Yesterday, Facebook released apps for the iPad and iPhone that blend HTML5 with native app functions. This is a step towards the HTML5-driven approach I predicted, although Facebook is compromising a bit more on delivering a unified experience across platforms than I expected. It uses a clever new bookmarking technique for viral app promotion within and outside of Apple’s App Store, and it does not try to overlay Facebook Credits onto the Apple payment system. Observers say Facebook’s approach is Apple-friendly, or a complete capitulation. It’s more the former, and we’ll see Facebook use HTML5 more and more to deliver work-arounds to Apple’s ecosystem rules. Facebook’s iPhone app adopts the bookmarking convention, but misses a chance to apply Facebook’s new group-based feed-filtering techniques. That’s a mistake I expect Facebook will fix soon.
Did you think Facebook was conspicuously absent from last week’s iPhone event? Prior to the introduction of the iPhone 4S and Siri voice-powered concierge, rumors had swirled. What actually happened? Nothing. Here’s how Facebook’s mobile strategy might really play out.
Facebook skipped the big Apple mobile event today. Robert Scoble thought Facebook and Apple would do an integration deal along the lines of how Apple is integrating Twitter, but, as I predicted yesterday, no such thing happened. Others (that would include me) thought we’d finally see a Facebook iPad app. Nothing on that front yet, either. And certainly no splashy HTML5-driven end-run around Apple’s app store. That kind of “Project Spartan” would let Facebook charge paid apps or virtual goods via Credits without cutting in Apple. An Apple-Facebook hookup would help guarantee Apple social relevance and help Facebook lock in users, but even though some of their ambitions could be mutually supportive, they don’t seem to be getting any friendlier.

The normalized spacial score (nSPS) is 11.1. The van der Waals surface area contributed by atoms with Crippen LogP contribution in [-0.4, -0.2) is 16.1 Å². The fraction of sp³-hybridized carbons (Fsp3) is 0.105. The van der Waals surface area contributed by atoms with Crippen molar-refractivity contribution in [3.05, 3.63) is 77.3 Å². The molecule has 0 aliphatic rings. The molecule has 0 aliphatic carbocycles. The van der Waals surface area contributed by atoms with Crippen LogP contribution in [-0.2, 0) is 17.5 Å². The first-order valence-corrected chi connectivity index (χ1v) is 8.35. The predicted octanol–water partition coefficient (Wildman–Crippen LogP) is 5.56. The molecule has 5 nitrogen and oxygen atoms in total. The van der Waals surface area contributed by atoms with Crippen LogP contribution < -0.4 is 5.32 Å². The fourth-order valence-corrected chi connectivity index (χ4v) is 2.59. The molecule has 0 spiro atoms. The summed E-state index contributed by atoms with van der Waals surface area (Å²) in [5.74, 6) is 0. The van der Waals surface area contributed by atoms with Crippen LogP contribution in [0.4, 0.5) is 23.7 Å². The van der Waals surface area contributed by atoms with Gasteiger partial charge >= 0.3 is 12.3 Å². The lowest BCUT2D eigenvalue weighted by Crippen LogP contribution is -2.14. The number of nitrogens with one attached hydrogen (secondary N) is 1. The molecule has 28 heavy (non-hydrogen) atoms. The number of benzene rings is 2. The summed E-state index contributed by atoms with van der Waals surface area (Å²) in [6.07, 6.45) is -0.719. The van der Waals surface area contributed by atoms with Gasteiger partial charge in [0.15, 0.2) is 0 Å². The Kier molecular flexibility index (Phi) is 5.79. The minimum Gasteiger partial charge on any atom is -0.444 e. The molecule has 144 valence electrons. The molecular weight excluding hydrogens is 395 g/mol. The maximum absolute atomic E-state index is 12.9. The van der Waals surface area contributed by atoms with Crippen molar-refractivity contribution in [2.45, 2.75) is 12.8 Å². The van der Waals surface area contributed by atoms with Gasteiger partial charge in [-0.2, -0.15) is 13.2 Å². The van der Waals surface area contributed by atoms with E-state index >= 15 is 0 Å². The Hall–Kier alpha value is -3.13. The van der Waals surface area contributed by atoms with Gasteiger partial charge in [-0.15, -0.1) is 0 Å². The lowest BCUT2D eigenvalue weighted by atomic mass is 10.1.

Will Facebook be at Apple’s big iPhone announcement tomorrow? Robert Scoble thinks so. And Scoble thinks Facebook and Apple are doing an integration deal along the lines of how Apple is integrating Twitter, but more so. He doesn’t have any scoop, just a logical argument. While an Apple-Facebook hookup would help guarantee Apple social relevance and help Facebook lock in users, the two haven’t been friendly for some time. Their ambitions could be mutually supportive, but tricky things like app stores and who gets a commission on transactions might be hard to work out. I expect to see a Facebook iPad app, but would be surprised to see deep integration. We’ll see soon enough.
LinkedIn released new versions of its mobile apps for iPhones and Android, along with a slightly de-featured version in HTML5 for other smartphones. The apps are slick looking and simplified, and added Groups access. LinkedIn says its mobile use has been growing rapidly and the new apps seem to be aimed, like its news feed, at increasing regular usage by existing members, rather than gaining new subscribers or really establishing itself in identity management. The company said it designed around user/usage types: networkers, someone headed to a meeting and general information/update addicts. Those seem like smart use cases, even if the new features don’t address some of things Colin Gibbs thought LinkedIn needed to do to in mobile. He’d like to see Skype integration, distribution deals, and an app store, not to mention mobile advertising. One step at a time.
Last week, market researcher comScore released its U.S. Digital Year in Review report that’s chock full of useful data. It’s definitely worth downloading. Ryan Kim wrote up a good, quick summary. NewNet industry implications arising from the numbers include Facebook’s ad value problems, communications platform evolution, and potential social commerce growth barriers.